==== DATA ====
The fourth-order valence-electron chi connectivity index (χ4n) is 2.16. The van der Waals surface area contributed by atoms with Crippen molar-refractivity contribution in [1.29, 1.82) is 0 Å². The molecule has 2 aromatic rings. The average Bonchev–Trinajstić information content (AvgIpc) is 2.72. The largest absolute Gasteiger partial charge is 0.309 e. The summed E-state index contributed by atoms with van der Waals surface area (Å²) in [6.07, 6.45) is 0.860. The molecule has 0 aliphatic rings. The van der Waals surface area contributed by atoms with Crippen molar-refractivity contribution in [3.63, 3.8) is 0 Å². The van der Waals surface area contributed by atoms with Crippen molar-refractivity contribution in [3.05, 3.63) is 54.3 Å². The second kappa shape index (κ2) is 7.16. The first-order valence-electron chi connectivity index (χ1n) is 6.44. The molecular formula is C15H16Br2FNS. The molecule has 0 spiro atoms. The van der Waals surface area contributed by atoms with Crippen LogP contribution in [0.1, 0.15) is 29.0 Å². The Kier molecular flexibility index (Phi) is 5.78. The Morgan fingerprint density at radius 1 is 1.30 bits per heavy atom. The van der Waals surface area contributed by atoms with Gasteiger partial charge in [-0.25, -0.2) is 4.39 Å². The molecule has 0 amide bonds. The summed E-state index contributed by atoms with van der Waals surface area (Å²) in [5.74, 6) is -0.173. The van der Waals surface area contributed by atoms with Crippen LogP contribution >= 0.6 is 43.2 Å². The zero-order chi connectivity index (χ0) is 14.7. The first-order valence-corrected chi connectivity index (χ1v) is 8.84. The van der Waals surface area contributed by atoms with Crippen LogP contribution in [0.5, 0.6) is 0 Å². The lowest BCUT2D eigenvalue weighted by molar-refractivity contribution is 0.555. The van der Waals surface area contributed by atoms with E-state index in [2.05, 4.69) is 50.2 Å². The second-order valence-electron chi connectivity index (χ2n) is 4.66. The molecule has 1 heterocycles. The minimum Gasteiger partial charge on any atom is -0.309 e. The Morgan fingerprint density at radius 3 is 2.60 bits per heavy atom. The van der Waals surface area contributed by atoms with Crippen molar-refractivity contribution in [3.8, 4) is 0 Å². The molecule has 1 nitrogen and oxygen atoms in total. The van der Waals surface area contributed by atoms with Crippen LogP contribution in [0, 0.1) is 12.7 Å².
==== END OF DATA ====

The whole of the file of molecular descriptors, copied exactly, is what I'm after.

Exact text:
The fourth-order valence-electron chi connectivity index (χ4n) is 2.16. The van der Waals surface area contributed by atoms with Crippen molar-refractivity contribution in [1.29, 1.82) is 0 Å². The molecule has 2 aromatic rings. The average Bonchev–Trinajstić information content (AvgIpc) is 2.72. The largest absolute Gasteiger partial charge is 0.309 e. The summed E-state index contributed by atoms with van der Waals surface area (Å²) in [6.07, 6.45) is 0.860. The molecule has 0 aliphatic rings. The van der Waals surface area contributed by atoms with Crippen molar-refractivity contribution in [3.63, 3.8) is 0 Å². The van der Waals surface area contributed by atoms with Crippen molar-refractivity contribution in [3.05, 3.63) is 54.3 Å². The second kappa shape index (κ2) is 7.16. The first-order valence-electron chi connectivity index (χ1n) is 6.44. The molecular formula is C15H16Br2FNS. The molecule has 0 spiro atoms. The van der Waals surface area contributed by atoms with Crippen LogP contribution in [0.1, 0.15) is 29.0 Å². The Kier molecular flexibility index (Phi) is 5.78. The Morgan fingerprint density at radius 1 is 1.30 bits per heavy atom. The van der Waals surface area contributed by atoms with Gasteiger partial charge in [-0.25, -0.2) is 4.39 Å². The molecule has 0 amide bonds. The summed E-state index contributed by atoms with van der Waals surface area (Å²) in [5.74, 6) is -0.173. The van der Waals surface area contributed by atoms with Crippen LogP contribution >= 0.6 is 43.2 Å². The zero-order chi connectivity index (χ0) is 14.7. The first-order valence-corrected chi connectivity index (χ1v) is 8.84. The van der Waals surface area contributed by atoms with Crippen LogP contribution in [0.5, 0.6) is 0 Å². The lowest BCUT2D eigenvalue weighted by molar-refractivity contribution is 0.555. The van der Waals surface area contributed by atoms with E-state index in [2.05, 4.69) is 50.2 Å². The second-order valence-electron chi connectivity index (χ2n) is 4.66. The molecule has 1 heterocycles. The minimum Gasteiger partial charge on any atom is -0.309 e. The Morgan fingerprint density at radius 3 is 2.60 bits per heavy atom. The van der Waals surface area contributed by atoms with Crippen molar-refractivity contribution in [3.8, 4) is 0 Å². The molecule has 1 nitrogen and oxygen atoms in total. The van der Waals surface area contributed by atoms with Crippen LogP contribution in [0, 0.1) is 12.7 Å².